The first auto body designers and builders represented what was already an old established craft.
People had been traveling in wheeled carriages for hundreds and hundreds of years. But at the dawn of the 20th century, they would be powered not by horses or some other draft animal, but by some sort of motive power. It mattered little to early body builders if vehicles were propelled by a gasoline engine, electric power or steam. Their task was to create a conveyance that would carry people---period. The body builders contended that if the carriage designs of the late 1800s were good enough for horses, they were good enough for engines. And so it was that wood was the first automotive substrate.
One of the earliest references to an automotive body comes from the story of a doctor in Youngstown, OH. In June 1895, Dr. Carlos Booth experienced a runaway situation with his wagon and team of horses. Not wanting to experience that again, he designed a motor vehicle and commissioned a local shop to build it. Among its many features was a “body designed to hide the engine and the mechanisms of the vehicle.” (This is perhaps the earliest reference to an automobile body that served primarily as an aesthetic portion of the vehicle.) He is purportedly the first doctor in American to make house calls in a motor vehicle. It’s unknown if his car ever needed body work.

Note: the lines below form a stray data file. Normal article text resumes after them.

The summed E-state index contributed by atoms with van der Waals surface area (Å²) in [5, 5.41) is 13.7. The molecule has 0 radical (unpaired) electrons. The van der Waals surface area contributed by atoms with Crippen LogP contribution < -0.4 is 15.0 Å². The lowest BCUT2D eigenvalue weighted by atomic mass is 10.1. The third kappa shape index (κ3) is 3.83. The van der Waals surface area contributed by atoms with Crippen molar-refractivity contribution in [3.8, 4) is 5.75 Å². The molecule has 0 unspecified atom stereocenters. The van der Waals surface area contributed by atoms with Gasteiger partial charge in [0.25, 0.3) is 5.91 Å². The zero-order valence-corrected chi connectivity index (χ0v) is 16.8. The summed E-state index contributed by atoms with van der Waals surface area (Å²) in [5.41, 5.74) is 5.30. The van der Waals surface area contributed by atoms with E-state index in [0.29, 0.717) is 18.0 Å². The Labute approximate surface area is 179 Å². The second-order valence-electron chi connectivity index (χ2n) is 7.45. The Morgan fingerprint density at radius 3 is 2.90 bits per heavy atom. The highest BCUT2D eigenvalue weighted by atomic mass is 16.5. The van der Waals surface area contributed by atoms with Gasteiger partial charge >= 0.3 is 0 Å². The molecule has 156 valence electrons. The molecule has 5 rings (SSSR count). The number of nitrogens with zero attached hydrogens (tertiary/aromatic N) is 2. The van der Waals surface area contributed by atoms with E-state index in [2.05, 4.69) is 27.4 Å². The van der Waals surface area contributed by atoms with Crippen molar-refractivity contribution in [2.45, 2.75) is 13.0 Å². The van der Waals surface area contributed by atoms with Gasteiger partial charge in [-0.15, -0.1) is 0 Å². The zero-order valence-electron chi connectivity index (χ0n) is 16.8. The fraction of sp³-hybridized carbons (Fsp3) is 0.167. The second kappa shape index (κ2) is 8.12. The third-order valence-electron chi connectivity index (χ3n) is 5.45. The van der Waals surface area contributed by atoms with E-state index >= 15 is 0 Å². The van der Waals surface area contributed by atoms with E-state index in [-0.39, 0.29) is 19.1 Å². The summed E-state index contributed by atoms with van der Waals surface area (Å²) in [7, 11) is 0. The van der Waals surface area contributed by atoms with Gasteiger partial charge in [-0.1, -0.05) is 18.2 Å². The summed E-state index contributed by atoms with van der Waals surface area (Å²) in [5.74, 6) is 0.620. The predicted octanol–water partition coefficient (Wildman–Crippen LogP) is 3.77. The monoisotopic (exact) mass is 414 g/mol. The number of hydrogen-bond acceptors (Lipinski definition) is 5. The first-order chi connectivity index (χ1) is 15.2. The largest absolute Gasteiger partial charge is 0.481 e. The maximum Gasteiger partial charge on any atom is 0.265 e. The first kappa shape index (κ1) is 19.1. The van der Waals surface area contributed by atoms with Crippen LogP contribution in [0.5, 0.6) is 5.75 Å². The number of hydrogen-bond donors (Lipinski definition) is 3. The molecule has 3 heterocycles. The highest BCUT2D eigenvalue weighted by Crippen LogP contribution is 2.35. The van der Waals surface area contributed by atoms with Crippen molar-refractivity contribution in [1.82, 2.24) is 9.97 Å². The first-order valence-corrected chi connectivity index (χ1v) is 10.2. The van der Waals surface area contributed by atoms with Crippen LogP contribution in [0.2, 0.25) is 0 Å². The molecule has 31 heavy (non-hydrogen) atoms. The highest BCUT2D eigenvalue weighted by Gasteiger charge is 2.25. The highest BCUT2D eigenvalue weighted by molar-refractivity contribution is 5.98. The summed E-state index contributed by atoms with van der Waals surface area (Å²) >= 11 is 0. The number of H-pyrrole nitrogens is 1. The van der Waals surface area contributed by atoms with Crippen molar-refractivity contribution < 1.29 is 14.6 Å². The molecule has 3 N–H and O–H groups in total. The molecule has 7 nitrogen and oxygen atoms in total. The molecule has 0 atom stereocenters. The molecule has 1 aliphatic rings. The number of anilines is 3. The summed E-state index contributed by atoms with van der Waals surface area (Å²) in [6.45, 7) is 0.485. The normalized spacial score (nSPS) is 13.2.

A short time later, in 1897, a car named the Hugot hit the street with a wicker body. It was certainly light-weight. The bad news was it couldn’t take much of a hit.
The first U.S.- built auto to use a steel body (in the midst of a world of wooden bodies) was the 1901 Eastman Steamer. The first to have an aluminum body was the 1902 Marmon. Both the Eastman and Marmon were built with all-wood frames to which metal panels were pinned. For the most part, cars were primarily made of wood or wood and some steel. The wooden body panels of those early cars restricted body designers. Wood can only be steamed and bent into simple curves. When applied to wooden frames, the body panels of one make of car looked pretty much like those of any other make. When sheet steel and aluminum came along, this sameness in appearance started to change.